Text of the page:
Luckily, the soil requires just a tiny bit of attention. In case that potting soil which you have chosen is low quality one, there is a high probability that there will be seeds of plants or spores of fungi which can develop later and cause problems.
The same goes for sand; it can also contain seeds or microorganisms which can be harmful. To avoid this situation, make a mixture of soil and sand in 3:1 proportion, and mix it thoroughly. Now, spread this mixture in a shallow pan and bake in the oven at 200 degrees F about 15 minutes. This way the mix will be disinfected, and if any weed had survived, you can pluck it later.
With a mixture of sand and soil sterilized this way, fill the container up to about one inch from the top. I don’t like to pour more or less of it because too much soil can get dense and thick, while too much space left is making maintenance difficult.
Should I Grab The Bulb?
Before proceeding with sowing, there are few things which I need to address first. Have you noticed that garlic has thin, paper-like cover around the bulb? This outer layer is essential to keep, so when separating the cloves, take care not to peel off too much of this cover.
Next, under this layer, every clover has its protection. It is mandatory to leave this cover as well. It both feeds the plant while rotting away and keeps the moist inside the seed.
It may happen that sprouts are already appearing, but this won’t be the problem, so do not cast aside the bulb which has a few green leaves.
Now, as I said, it is needed to separate the bulb into cloves. Do so gently, without causing damage to clovers. Damaged ones won’t grow, but instead, rot and die. Each clover needs to be pushed into the soil with flat part downwards, and the spiky one pointing up. Gently push the clover into the soil to about 5 inches into the soil. If you wish, you can make a hole with a backside of the trowel and plant it inside.
It is my custom to water the vegetables in general, not just garlic right after planting and tap lightly on the top. This way the moist remains inside and will mean a lot for kickstarting of germination. Also, before watering, you could apply neutral 10-10-10 fertilizer. Add just small quantity, to help the clover sprout and to build strength early on.
How To Take Care About Garlic?
This is the point when you must step in. The conditions are different in every house, so you must monitor them closely. Assuming that you have provided enough sunlight, watering cycle may differ. However, I can tell you to keep it watered lightly, and not to overdo it. Dry soil is equally wrong, so don’t go this way either.
Ultimately, if you are uncertain, you can always buy pH soil test kit to keep those numbers checked and under control.
After a few weeks (again, depends on the variety), first green leaves will appear. This is usually the sign that garlic is progressing nicely. If left, these greens will develop into flowers, and since I didn’t want to take the strength from the bulbs, I have cut them off about an inch above the ground.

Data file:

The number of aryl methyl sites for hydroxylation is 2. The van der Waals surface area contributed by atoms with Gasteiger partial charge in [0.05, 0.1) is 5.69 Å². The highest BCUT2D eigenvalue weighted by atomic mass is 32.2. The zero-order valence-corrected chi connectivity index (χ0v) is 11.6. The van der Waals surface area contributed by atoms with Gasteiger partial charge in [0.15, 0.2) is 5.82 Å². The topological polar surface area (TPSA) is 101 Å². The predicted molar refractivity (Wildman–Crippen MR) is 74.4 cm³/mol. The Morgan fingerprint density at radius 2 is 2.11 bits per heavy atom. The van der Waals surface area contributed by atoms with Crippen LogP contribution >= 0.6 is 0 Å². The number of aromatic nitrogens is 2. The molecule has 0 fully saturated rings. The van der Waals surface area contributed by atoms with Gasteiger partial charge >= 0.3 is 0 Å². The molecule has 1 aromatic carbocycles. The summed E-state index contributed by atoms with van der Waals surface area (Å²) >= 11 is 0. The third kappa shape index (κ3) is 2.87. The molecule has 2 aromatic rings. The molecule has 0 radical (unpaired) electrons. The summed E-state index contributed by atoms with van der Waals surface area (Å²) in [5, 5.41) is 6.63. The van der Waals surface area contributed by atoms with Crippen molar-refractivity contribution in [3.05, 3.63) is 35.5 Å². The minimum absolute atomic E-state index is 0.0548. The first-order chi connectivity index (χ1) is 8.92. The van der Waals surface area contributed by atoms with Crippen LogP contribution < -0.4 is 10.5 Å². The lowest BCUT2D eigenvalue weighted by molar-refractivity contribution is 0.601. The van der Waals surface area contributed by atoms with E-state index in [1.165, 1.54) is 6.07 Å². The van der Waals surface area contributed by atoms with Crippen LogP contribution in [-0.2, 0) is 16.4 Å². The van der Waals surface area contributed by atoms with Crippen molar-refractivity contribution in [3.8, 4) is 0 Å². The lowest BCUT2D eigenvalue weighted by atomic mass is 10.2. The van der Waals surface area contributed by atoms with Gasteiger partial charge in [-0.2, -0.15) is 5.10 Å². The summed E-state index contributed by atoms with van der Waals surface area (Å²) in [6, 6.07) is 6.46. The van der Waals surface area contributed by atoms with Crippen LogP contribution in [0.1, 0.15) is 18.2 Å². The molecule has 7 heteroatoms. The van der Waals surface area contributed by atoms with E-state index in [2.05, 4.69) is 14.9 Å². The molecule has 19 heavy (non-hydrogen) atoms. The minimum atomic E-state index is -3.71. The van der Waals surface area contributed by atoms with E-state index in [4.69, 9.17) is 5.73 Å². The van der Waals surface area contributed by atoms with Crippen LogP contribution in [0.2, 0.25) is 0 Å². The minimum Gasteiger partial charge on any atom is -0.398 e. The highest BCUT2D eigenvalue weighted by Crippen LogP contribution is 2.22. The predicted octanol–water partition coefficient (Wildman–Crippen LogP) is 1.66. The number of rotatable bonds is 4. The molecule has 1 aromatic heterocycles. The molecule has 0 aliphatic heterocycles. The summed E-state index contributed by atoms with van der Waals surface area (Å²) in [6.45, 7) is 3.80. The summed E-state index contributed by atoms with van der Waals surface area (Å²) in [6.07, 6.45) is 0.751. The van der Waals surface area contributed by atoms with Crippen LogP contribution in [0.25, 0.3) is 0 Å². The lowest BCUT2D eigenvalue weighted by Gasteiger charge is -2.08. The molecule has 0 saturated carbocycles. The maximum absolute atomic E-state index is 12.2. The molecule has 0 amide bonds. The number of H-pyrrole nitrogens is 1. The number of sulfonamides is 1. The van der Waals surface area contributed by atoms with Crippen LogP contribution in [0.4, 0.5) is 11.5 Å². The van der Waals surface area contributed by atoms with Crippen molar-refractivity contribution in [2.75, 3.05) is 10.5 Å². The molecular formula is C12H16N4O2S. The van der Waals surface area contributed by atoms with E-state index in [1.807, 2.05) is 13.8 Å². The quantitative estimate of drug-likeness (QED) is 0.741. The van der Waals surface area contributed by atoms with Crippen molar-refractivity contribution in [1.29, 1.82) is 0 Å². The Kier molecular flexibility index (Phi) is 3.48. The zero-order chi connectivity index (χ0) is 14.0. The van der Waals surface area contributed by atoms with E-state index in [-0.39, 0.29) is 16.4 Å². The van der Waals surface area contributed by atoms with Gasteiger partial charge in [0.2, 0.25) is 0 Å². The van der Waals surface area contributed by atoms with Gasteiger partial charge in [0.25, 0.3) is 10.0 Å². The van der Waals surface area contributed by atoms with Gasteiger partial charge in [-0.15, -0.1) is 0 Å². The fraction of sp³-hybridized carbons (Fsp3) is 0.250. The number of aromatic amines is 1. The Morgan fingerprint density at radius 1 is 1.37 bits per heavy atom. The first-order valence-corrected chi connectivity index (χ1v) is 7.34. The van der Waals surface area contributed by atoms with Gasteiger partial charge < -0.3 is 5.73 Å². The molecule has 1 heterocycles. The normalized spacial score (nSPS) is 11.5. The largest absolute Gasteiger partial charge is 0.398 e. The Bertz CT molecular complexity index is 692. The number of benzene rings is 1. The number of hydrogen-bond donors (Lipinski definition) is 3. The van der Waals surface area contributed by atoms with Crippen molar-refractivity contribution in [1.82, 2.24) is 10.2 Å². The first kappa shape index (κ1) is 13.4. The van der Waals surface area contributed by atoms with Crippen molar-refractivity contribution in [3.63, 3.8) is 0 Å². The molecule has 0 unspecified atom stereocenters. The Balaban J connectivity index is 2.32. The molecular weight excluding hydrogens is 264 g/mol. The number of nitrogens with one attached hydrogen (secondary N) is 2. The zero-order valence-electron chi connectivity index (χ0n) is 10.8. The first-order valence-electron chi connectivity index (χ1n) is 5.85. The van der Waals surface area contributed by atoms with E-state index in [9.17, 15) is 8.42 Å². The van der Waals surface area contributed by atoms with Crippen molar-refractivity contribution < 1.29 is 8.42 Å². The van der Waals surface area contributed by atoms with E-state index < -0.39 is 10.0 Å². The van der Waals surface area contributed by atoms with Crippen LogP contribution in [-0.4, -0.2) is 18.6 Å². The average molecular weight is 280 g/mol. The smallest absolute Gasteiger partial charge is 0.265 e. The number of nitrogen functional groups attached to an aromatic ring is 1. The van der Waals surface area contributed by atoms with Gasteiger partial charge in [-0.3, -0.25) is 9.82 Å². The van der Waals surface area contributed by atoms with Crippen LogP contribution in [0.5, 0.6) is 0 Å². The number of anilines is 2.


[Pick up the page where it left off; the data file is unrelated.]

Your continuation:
Next few months were more or less the same. Watering as necessary, fertilizing every couple of weeks and cutting off the green part as they appeared. Speaking of care, Liquid Organic Fertilizers have proven to be very well-balanced and not to cause any burns, so that would be my recommendation.
Is It Harvesting Time Already?
As I said, after 8-10 months is usually the period when you can plan for harvesting. But, better than my recommendation is the color of the leaves above the ground. Similar to onions, upper parts of the garlic will turn brown and will wither when the time for harvesting approaches.
The best way to harvest garlic is to pull it from the soil and leave it for some time to dries out. Of course, if you intend to use it right away, feel free to do so. Just keep in mind that this taste you are feeling now, and which you haven’t sensed before in garlic is a touch of success.
What To Look After?
Luckily, garlic is one tough plant. It is almost like Batman among other plants. It is resistant to frost and majority of pests, and it is often paired with others to keep the pests away. Also, like Batman, you can’t scare him off. Unfortunately, there are a few Jokers for this Batman; not everyone fears the bad breath.
Thrips and onion maggots are the most common ones, but since the soil was disinfected at the beginning, there shouldn’t be many problems. If they appear, however, you can always use any organic way from this article to get rid of them.
At The End
So, now you know how to grow garlic indoors. Also, this article has taught you (I hope so) the importance of good drainage and that harvesting is a matter of opportunity, rather than a deadline.
Also, I have to point out that these Liquid Organic Fertilizers proved to be far the best solution when it comes to garlic, so make sure to check them out!